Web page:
Jeanette's Reviews > Femme

Femme by Delia Strange
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Aug 19, 2014

it was amazing
bookshelves: dystopian, new-adult-18-25, science-fiction, fiction

From the moment I saw the cover, I was hooked - and the contents lived up to this first impression. I thoroughly enjoyed Delia Strange's Femme. Femme is the first of the Wanderers of the Worlds series to be published. It is set in the near future when the Authorities (a coalition of technologically advanced alien worlds) have introduced Earth to portal travel (almost instantaneous travel between worlds). Apparently, the Authorities have been grooming and shaping Earth for two thousand years before they revealed themselves. Now Kaley Blackburn is offered a six week scholarship to study Future Tech on the exclusive world of Femme. This world is a socialist paradise for women. Men however are literally slaves and raised to be subservient. Kaley is surprised and uncomfortable when she is assigned a temporary slave, Mecca, who has been trained to supply everything she needs. We see Femme through Kaley's eyes as she is wowed by it's beauty and advanced technology, and as she struggles to understand the nuances of its matriarchal culture. Soon she is questioning all she knows to be true.

Strange does a wonderful job of world building, of developing the romantic tension between Kaley and Mecca, writes intimate scenes tastefully, while raising questions about gender roles within society. Femme raises more questions than it answers, but it gets one thinking. Strange throws in a few curve balls, with a satisfactory ending, while leaving open more Wanderers of the World books. There were a couple of minor loose ends - for instance why do English and Authoritan appear identical. While it could be said that the Authorities surreptitiously guided language development to coincide with their existing language - using the chaotic amalgam of Celtic influenced Latin and Germanic Saxon with loan words from colonies around the world, this does seem a rather complicated way to do it. Then again, maybe it does make some kind of weird sense. Still, the trope that most technological development on Earth is the result of alien influence (because us earth natives would be too dumb to think of it) grows a bit thin at times. But this is only a very minor part of the book and did not detract from the world building that is integrated at many levels into a well conceived whole. There were also some minor style issues but again, as I found myself engrossed in the story and characters, they didn't detract from my enjoyment of the book.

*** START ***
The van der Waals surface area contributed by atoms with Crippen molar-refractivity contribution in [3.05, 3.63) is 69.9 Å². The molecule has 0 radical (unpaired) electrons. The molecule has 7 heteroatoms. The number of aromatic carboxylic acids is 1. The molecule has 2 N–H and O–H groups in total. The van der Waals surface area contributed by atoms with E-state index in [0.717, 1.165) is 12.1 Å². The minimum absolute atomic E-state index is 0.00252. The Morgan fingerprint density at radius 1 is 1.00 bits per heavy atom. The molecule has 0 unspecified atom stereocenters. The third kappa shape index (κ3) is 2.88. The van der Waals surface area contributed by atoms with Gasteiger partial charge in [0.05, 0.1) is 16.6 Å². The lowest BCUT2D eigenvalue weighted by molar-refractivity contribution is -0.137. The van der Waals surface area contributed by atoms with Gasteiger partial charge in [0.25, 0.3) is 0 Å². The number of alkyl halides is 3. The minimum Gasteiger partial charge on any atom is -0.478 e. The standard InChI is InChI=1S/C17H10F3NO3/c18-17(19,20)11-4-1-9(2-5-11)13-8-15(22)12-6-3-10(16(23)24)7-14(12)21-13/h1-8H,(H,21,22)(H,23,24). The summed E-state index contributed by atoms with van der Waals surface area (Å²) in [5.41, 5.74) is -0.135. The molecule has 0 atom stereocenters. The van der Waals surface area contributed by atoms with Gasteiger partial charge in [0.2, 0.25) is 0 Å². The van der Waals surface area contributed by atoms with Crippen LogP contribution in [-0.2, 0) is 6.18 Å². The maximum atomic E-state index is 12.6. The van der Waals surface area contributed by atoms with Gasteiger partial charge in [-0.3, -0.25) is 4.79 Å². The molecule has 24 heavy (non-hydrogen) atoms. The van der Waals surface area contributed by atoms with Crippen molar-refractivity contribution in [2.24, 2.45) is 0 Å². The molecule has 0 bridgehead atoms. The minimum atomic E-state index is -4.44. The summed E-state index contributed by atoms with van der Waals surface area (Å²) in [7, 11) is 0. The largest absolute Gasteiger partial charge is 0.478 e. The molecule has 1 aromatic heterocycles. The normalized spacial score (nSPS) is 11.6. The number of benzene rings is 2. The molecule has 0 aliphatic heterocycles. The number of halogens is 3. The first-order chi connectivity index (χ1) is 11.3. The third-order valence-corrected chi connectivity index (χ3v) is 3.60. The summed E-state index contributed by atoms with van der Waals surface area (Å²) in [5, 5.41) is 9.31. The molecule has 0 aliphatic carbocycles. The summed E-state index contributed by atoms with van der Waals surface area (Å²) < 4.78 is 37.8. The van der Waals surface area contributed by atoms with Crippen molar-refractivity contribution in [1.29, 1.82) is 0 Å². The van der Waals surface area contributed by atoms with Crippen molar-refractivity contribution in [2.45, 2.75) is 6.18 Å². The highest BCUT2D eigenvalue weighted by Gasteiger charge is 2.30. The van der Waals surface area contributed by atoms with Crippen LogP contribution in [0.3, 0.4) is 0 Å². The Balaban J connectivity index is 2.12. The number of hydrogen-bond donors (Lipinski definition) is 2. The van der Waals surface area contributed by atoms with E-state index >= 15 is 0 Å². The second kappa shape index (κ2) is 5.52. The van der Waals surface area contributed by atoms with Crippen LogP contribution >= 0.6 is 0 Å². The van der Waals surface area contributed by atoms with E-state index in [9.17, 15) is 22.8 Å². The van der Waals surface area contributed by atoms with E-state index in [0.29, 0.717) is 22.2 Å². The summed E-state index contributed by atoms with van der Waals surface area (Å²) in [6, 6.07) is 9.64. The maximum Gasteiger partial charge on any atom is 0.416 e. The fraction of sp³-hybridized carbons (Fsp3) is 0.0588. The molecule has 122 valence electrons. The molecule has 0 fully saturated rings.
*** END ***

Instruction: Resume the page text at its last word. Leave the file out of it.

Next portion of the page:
I enjoyed Femme for its visual and cultural richness, futuristic elements, thought-provoking sci-fi setting and romantic elements.
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Reading Progress

August 19, 2014 – Shelved
August 19, 2014 – Shelved as: to-read
April 18, 2015 – Started Reading
April 18, 2015 – Shelved as: dystopian
April 18, 2015 – Shelved as: new-adult-18-25
April 18, 2015 – Shelved as: science-fiction
April 18, 2015 – Shelved as: fiction
April 20, 2015 – Finished Reading

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